When it ended, the male voice on the radio resumed. "Welcome back, Carly. Missed you last night. I trust you look as comely as always in your uniform."

Carly dipped her head. "Norman, I have people with me. Keep the flirting to a minimum." Her words were annoyed but her tone was pleased.

"Oh, yes, Carly, I know. And you may now move forward, the scan is complete."

Carly nodded, as if she expected Norman to see her do so. "Alright, you golden-tongued devil…"

"Carly, don't make our newest friends privy to our innermost secrets, please…"

Carly looked at Chuck and Sarah by looking in the rearview mirror. She blushed. Chuck looked at Sarah and they both thought about earlier in the morning, at their apartment, and they both blushed in return.

Carly drove on for a moment and then parked the car. She parked it under heavy netting designed to obscure anything beneath it. The parking lot was small and made of heavy gravel. On its edge, there was a large concrete rectangle, a building of sorts, with a door off to the side. Otherwise, there was nothing to see. No other cars. Carly got out. Sarah got out on her side and then Chuck opened the door on his side and got out too. Sarah was gazing around, deeply puzzled. Chuck knew he had the same look.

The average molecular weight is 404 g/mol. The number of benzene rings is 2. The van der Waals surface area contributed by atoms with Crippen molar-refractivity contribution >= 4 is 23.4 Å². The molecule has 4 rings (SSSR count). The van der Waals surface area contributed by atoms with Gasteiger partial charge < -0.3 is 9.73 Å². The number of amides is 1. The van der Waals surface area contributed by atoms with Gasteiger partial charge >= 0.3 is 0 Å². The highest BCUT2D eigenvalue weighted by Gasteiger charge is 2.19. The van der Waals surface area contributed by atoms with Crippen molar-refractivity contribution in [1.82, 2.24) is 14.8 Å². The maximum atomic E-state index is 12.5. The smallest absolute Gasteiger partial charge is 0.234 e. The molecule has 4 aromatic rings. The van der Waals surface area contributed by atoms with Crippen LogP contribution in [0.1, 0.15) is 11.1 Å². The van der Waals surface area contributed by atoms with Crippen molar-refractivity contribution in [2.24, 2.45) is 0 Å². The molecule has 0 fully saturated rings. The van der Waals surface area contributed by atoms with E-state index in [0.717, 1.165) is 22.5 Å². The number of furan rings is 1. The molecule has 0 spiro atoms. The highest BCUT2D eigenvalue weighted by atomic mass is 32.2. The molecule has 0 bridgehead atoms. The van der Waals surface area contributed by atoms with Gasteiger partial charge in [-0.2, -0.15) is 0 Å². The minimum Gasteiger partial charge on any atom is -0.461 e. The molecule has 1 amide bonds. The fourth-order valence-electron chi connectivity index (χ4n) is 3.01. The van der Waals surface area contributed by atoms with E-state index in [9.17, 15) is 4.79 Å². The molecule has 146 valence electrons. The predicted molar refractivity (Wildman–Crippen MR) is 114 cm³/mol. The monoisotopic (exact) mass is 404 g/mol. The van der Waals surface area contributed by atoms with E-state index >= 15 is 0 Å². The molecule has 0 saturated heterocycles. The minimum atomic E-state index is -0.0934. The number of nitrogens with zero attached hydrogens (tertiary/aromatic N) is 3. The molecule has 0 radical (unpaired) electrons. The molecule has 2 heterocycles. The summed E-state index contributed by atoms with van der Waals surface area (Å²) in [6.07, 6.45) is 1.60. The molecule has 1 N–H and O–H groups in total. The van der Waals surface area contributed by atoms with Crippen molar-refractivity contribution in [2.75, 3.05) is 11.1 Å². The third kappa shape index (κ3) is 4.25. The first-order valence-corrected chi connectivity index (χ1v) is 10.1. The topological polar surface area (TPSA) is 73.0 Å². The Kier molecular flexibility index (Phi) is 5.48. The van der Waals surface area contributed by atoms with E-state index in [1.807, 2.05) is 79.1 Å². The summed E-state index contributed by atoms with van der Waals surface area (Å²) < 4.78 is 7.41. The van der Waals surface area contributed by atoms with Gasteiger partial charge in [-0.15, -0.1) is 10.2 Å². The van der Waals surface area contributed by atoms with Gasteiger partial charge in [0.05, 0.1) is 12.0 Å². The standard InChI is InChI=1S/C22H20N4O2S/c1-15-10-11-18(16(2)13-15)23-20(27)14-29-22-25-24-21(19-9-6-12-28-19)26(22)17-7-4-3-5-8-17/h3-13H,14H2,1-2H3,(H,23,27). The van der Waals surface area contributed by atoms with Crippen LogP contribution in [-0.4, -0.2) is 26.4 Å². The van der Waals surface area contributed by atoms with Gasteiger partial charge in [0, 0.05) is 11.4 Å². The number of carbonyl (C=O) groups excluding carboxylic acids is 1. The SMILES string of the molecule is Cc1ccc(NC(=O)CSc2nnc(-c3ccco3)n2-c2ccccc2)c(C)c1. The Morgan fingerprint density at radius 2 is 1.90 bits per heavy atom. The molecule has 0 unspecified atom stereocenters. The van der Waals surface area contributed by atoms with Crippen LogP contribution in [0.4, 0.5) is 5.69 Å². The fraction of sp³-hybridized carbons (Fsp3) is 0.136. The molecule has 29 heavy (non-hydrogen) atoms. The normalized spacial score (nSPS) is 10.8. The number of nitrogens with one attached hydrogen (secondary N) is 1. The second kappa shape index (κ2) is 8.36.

"I've been authorized to share some information with you now. We are about to enter a facility that was first built as a bomb shelter in the early days of the Cold War. It was abandoned for many years after that, until the CIA began to use it. It was used for a variety of purposes, most better left unstated. It was supposed to have been filled and closed, and it is listed in the official logs that way. But it has been put to another use, as you will see." She said all this as she opened the trunk and took out a couple of grocery bags and walked across the parking lot. She put the bags down, then pressed her hand to a scanner by the door. Chuck could see multiple cameras trained on the door, some on the building, some on the heavy poles holding up the netting, some on trees nearby. The number of them made would make it hard to blind those below ground, unless the system itself could be attacked.